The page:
– Consider professional staging services: Empty houses may lack the warmth and appeal that staged homes provide, especially if it’s an older home clearly in need of renovation. Staging helps potential buyers envision the possibilities of each room and can significantly enhance the overall presentation.

The Don’ts

– Neglect security: Vacant properties can attract unwanted attention. Install a security system, ensure all windows and doors are secure, and consider periodic check-ins to prevent issues like break-ins or vandalism.

– Overlook kerb appeal: Just because the house is empty doesn’t mean the exterior should be neglected and a well-maintained and inviting exterior creates a positive first impression which will encourage buyers to look further. Keep the lawn manicured, add some potted plants, and ensure the property looks inviting from the outside.

– Overprice the property without notable justification: While you may have invested time and money into the property, be realistic about its market value because overpricing can lead to a prolonged listing period and potential buyers losing interest.

– Settle for dull marketing materials: Empty houses can lack character, so it’s crucial to compensate with engaging marketing materials. Use creative language and emphasize the unique features of the property to capture potential buyers’ attention.

– Underestimate the power of virtual tours: In the absence of physical furniture, virtual tours become even more critical. Give potential buyers the opportunity to explore the property online, allowing them to visualise the layout and flow of the space.

– Delay necessary repairs: Address any issues promptly, even if the house is empty. A property in good condition is more likely to attract serious buyers, and addressing repairs early on prevents potential complications during the sales process.

Odendall says the age-old adage of ‘you only have one chance to make a first impression’ certainly applies when selling a home, especially in a tough market where there is a lot of competition, so it definitely pays to make the extra effort.

“Selling an empty house requires a strategic approach and attention to detail, and by balancing online visibility, property presentation, and addressing potential challenges, there is every chance of a successful and stress-free selling experience.”

Buying a vacant home: The pros and cons

Like any real estate investment, buying an empty property comes with its own set of advantages and disadvantages. Real estate agents consider these to be the biggest pros and cons that buyers should bear in mind when viewing and considering purchasing a vacant home:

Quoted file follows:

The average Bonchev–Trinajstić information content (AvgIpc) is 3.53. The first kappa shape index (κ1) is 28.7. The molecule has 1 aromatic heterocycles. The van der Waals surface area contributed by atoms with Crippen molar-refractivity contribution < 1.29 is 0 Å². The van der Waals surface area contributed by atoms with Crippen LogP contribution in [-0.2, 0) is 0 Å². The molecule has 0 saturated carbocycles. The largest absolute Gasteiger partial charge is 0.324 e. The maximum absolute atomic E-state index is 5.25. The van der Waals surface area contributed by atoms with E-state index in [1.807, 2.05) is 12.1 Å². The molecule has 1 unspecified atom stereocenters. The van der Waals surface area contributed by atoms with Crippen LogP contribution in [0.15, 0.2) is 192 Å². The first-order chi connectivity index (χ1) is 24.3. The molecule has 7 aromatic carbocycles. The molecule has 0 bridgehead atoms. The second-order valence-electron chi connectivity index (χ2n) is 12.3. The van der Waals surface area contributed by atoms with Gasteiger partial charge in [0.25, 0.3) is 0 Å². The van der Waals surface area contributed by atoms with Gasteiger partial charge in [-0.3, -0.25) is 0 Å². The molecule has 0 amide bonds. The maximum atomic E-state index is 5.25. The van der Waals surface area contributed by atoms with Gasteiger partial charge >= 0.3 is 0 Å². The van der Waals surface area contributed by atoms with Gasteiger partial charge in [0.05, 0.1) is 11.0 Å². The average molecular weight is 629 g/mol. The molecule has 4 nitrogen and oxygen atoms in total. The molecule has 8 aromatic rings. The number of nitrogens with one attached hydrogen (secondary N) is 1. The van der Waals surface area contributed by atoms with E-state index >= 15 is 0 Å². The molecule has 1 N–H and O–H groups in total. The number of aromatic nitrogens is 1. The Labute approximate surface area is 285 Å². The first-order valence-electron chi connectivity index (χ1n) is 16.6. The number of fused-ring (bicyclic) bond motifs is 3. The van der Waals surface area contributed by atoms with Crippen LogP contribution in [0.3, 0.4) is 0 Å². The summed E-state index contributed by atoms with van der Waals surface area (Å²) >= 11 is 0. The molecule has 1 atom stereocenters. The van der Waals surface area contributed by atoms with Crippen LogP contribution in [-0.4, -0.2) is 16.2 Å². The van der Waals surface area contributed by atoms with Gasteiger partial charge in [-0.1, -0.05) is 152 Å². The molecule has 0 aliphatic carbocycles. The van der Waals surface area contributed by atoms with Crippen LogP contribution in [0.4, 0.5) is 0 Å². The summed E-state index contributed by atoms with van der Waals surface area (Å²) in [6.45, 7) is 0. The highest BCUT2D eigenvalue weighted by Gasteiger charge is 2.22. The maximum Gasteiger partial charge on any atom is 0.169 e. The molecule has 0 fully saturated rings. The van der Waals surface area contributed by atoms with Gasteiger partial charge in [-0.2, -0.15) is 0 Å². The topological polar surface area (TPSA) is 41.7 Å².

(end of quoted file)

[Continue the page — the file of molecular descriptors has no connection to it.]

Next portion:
Pros

– You could save money as vacant houses are often priced lower than occupied ones. This could be due to homeowners needing, and being motivate to, sell quicker. And this could give you more power to negotiation the price.

– You can undertake renovations or remodelling as you please because the home has no tenants to inconvenience. It also gives you the opportunity to redesign or upgrade the home to your liking – whether you choose to live in it or rent it out.

– A sale could be finalised quicker as there are no tenants or occupants to plan viewings around. You also will not need to wait for people to move out.

– Viewing a property when it is empty gives you a better chance to spot and investigate potential issues more thoroughly as you have full access to every part of it.

– As there are no tenants, you won’t have to deal with any disputes or go through any eviction processes.

Cons

– Depending on how long the property has been vacant, you may be faced with more maintenance issues due to lack of regular use. This is because problems such as leaks, pests, or mould can worsen over time.

– Criminals often target empty properties, stripping them of pipes and other metal they can sell. Squatters also look for opportunities to move in to unoccupied homes.

– If you are buying the property with the aim of renting it out, you will need to get it ready for tenant occupation and follow the necessary processes to find a good tenant. Until then, you won’t be earning a rental income but still have a home loan to pay. In this case, it would be easier if the property already had a tenant.